One of the most widely used roofing materials in America, asphalt shingles are known for their affordability and their ease to install. They are a timeless classic, having been used on roofs for over 100 years. Asphalt roofing come in a wide variety of styles and colors, making them a versatiles choice for almost any home.
To understand asphalt roofing, it’s important to understand that this roofing comes in two basic types: organic and fiberglass. Organic asphalt shingles typically have a base of paper, wood fiber, cellulose or other formerly-living material. This base material is then saturated with asphalt to make it waterproof, with granulars and adhesive salt used to finish the shingle. Organic asphalt shingles tend to be very durable but can also be flammable, giving them a lower fire class (B) than some alternative materials.
One such alternative is fiberglass asphalt shingles, which hold a class A fire rating. Instead of paper, these shingles use a base of resin-coated fiberglass. While fiberglass asphalt shingles have the same appearance to organic, they are more prone to algae growth, which can give them a dirty appearance over time. In spite of this, their superior fire protection has been enough of a benefit that fiberglass has slowly overtaken organic shingles since the 1980s. Consumer are happy to accept some additional upkeep when they know it will help keep their families safe from harm.
Another variation in asphalt roofing is between 3-tab and architectural shingles. The most common of the two is the 3-tab shingle, due to its affordability. The low cost of 3-tab is the result of its lightness, with less material used to produce them. Because they use less material, 3-tab is also thinner, provides less protection, and has a shorter lifespan than its counterpart, the architectural shingle.
Architectural shingles, also known as dimensional shingles, are thicker and tougher than their 3-tab cousins. This is because of the two layers of shingle that are bonded together into one shingle, which help to produce the desired “dimensional” appearance. The two-layered tile casts a shadow on the roof, giving each tile an appearance that is closer to wood shake, without all of the upkeep that roofing solution demands.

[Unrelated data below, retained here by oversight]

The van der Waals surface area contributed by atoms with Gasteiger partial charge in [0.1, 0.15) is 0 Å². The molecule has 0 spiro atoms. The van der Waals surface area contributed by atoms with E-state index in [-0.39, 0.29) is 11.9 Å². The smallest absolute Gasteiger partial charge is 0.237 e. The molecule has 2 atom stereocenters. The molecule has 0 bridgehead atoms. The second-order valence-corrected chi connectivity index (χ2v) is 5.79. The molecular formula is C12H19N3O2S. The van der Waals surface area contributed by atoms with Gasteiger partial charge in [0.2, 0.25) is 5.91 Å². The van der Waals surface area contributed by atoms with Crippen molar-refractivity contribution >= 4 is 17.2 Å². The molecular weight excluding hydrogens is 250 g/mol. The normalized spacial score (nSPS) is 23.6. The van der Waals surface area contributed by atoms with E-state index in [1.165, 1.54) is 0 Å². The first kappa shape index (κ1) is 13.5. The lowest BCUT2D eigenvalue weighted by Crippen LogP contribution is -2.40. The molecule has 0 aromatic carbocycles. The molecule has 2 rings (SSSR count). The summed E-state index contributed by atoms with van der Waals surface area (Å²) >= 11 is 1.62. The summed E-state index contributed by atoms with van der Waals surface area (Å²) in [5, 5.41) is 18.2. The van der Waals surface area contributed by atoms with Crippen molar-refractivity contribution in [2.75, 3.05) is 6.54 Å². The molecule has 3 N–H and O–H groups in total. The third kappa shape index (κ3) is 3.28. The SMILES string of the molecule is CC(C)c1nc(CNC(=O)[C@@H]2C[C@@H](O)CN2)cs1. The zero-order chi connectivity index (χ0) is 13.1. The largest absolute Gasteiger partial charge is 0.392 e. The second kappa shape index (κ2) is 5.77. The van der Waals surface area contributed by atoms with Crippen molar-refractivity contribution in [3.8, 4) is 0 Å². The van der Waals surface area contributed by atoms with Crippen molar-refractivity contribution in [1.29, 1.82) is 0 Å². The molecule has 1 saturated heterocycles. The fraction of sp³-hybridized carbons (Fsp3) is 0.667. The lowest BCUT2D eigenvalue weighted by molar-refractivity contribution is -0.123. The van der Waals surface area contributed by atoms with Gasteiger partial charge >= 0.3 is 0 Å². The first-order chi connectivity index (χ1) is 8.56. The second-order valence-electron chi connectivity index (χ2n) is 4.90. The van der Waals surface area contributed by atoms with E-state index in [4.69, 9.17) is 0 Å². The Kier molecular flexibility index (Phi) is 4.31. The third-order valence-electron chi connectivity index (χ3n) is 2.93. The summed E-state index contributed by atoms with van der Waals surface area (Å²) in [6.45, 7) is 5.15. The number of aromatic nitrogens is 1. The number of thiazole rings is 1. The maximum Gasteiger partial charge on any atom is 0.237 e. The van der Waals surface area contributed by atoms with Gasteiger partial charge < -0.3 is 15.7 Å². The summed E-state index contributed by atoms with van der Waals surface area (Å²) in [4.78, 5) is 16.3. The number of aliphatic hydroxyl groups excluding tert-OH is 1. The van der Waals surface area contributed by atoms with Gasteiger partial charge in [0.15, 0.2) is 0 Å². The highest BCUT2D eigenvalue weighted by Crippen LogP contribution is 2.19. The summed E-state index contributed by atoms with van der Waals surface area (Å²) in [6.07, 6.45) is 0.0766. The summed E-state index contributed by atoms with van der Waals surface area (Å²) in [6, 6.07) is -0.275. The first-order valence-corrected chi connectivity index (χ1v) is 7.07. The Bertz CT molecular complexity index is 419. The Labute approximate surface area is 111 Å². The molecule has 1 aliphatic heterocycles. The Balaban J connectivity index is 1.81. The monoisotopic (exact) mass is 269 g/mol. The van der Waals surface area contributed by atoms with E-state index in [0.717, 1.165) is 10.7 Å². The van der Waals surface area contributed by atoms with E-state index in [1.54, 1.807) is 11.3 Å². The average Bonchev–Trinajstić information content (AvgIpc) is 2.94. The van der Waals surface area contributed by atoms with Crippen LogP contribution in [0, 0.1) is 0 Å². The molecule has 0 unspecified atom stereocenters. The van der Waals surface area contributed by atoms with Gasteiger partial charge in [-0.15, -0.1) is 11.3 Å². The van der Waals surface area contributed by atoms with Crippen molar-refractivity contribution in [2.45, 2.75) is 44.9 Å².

While 3-tab may only last a homeowner 15-20 years, architectural shingles can last 20-30 – with some warranties promising up to 50 years of protection! This is a significant difference! Architectural shingles tend to have a longer lifespan due to their superior ability to withstand the elements. While 3-tab is more suited for steady climates, those with a spectrum of weather conditions may want to consider another option, like architectural roofing. Not only can architectural shingles withstand rain and snow better than a basic 3-tab shingle, they can endure wind speeds twice as strong! While a 3-tab is able to endure winds up to 60mph, the average architectural shingle can last in winds as strong as 120mph! This has made them a preferred material for homeowners who see this type of weather quite frequently, such as those who live in regions of the country commonly affected by severe weather.
Of course, these premium features come with a premium price tag; not every homeowner is prepared to make that kind of investment, no matter the benefits! That is why it’s important to talk to a contractor at a John Beal Roofing. Your John Beal contractor will be your personal roofing expert, discussing with you the Pros and Cons of each type of roofing material, as well as providing you with a FREE ESTIMATE, so you can make an informed decision about your roof.